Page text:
After the Bell | June 8, 2021

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Corn: July corn futures closed up 3/4 cent at $6.80 a bushel and December futures gained 6 3/4 cents at $6.09 1/2. Futures were unable to hold overnight gains, but still finished firm as a weather market continues. Monday was “another hot and stressful day” for crops, World Weather Inc. said, and recent outlooks convey little relief for parched fields across much of the Corn Belt this week. USDA’s weekly crop progress report, released late Monday afternoon, showed 72% of the U.S. corn crop rated “good” or “excellent” at the start of this week, down from 76% a week earlier and below analysts’ expectations for a reading of about 74%. When USDA's weekly condition ratings are plugged into the weighted Pro Farmer Crop Condition Index (CCI; 0 to 500-point scale, with 500 representing perfect), the corn crop dropped 6.2 points to 381.8 points. Trading has turned choppy and volatile recently, typical of a serious weather market scare.

Soybeans: July soybeans firmed 19 3/4 cents to $15.80, while the November contract rose 17 cents to $14.57. Meal futures gained $2.50 to $3.60 through the December contract, while soyoil futures slipped from their daily highs but finished 113 to 125 points higher. New-crop soybeans were supported by initial USDA condition ratings which pegged a lower-than-expected 67% of the crop as “good” to “excellent.” While the critical development time for soybeans isn’t until later this summer, traders are still reactive to weather and crop ratings, as ending stocks aren’t projected to rise much in 2021-22. USDA is expected to mildly raise its new-crop ending stocks forecast on Thursday. Near-term weather forecasts suggest limited rains across dry northern areas of the Midwest, while rains are expected to be heavier and more widespread across southern and eastern areas of the Midwest.

Wheat: SRW wheat futures finished 4 to 5 cents higher, with September futures closing at $6.91 3/4. HRW contracts settled mostly 1 to 2 cents higher, while spring wheat finished as much as 13 3/4 cents lower. USDA’s spring wheat crop condition ratings dropped more than anticipated, providing initial price support, but active profit-taking developed after updated forecast models signaled better-than-previously-anticipated rainfall chances across the U.S. Northern Plains the remainder of the week. Heavy rains are also expected in the Canadian Prairies. If the forecast remains wet, there’s risk of additional price losses as traders will remove weather premium from the market.

Cotton: July cotton futures closed up 78 points at 85.14 cents and December gained 73 points at 85.99 to cents. Cotton was again lifted by firmer grain futures, as well as an upturn in the oil market, with Nymex crude on Monday hitting a 2.5-year high of $70 a barrel. Monday afternoon’s USDA weekly crop progress reports showed U.S. cotton at 71% planted as of Sunday, versus 76% one year ago and 78% for the five-year average. The slower planting pace so far this year was also friendly for the cotton futures market today. The USDA report showed 46% of the U.S. crop in good to excellent condition. Nine percent of the crop was squaring compared to 12% one year ago a 11% for the five-year average. West Texas is expected to see normal to above normal temperatures the bulk of this week and into next week, with isolated rains possible. Favorable near-term conditions are expected for the Delta region.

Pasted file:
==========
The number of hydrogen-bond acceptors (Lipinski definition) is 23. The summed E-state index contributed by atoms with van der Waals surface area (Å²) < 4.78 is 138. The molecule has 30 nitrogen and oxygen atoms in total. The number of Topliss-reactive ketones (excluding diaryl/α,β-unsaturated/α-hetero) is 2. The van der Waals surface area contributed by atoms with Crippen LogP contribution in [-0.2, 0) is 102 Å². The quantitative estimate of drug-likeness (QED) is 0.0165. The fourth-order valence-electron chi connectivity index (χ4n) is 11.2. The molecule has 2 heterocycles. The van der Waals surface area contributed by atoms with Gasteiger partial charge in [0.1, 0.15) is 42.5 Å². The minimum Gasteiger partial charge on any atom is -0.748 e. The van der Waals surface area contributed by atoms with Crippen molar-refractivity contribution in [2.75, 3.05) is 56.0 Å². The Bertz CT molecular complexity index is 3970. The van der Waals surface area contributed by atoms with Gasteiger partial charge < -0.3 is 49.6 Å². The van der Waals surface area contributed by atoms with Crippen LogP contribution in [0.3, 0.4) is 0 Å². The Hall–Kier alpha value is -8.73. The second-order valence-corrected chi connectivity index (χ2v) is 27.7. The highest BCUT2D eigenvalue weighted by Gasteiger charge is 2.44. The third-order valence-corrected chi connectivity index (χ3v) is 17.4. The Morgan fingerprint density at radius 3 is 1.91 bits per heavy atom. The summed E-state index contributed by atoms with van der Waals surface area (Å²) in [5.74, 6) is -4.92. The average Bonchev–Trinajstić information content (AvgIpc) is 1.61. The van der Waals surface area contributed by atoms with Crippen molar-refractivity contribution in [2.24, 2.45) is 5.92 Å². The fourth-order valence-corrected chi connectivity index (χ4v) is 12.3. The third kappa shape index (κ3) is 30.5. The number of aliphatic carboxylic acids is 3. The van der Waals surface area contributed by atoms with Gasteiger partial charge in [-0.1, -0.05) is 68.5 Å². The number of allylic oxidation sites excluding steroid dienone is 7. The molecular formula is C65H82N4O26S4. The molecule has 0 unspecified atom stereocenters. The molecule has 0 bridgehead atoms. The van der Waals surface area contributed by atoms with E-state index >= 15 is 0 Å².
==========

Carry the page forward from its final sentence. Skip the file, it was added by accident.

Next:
Hogs: August lean hog futures closed down $0.225 at $118.675. Most-active July slid $0.30 to $121.80. December futures gained $0.575 to $88.675 and hit a new contract high. Continued gains in the CME lean hog index (+1.76 to 116.51) and noon pork cutout value (+0.63 to 135.36) boosted the expiring June hog contract 0.80 to 120.70, while concerns about seasonally increasing supplies and diminishing demand during the summer doldrums weighed on deferred contracts. The current cyclical decline in hog supplies is being exaggerated by the industry’s approach to seasonal lows, which is playing a part in boosting hog and pork prices to levels only exceeded during the 2014 PEDv crisis. However, the prospect of seasonally increasing supplies, especially after early August, may limit short-term price strength.

Cattle: August live cattle settled 5 cents higher at $117.825, the contract’s first gain in four sessions. August feeder cattle ended 95 cents lower at $149.25, the contract’s lowest close in a week. Nearby live cattle futures paused as Choice beef cutout values this morning averaged $338.88 per hundredweight, up 28 cents from yesterday. Cutout values are down from a recent peak at $340.55 on June 3, but still up 62% from about $210 at the end of 2020. This week’s cash cattle activity started around $120 in the live market, about steady with week-ago. Feeder cattle were pressured by firmer corn prices amid growing concern over crop stress from heat and dryness in the western and northern Corn Belt.


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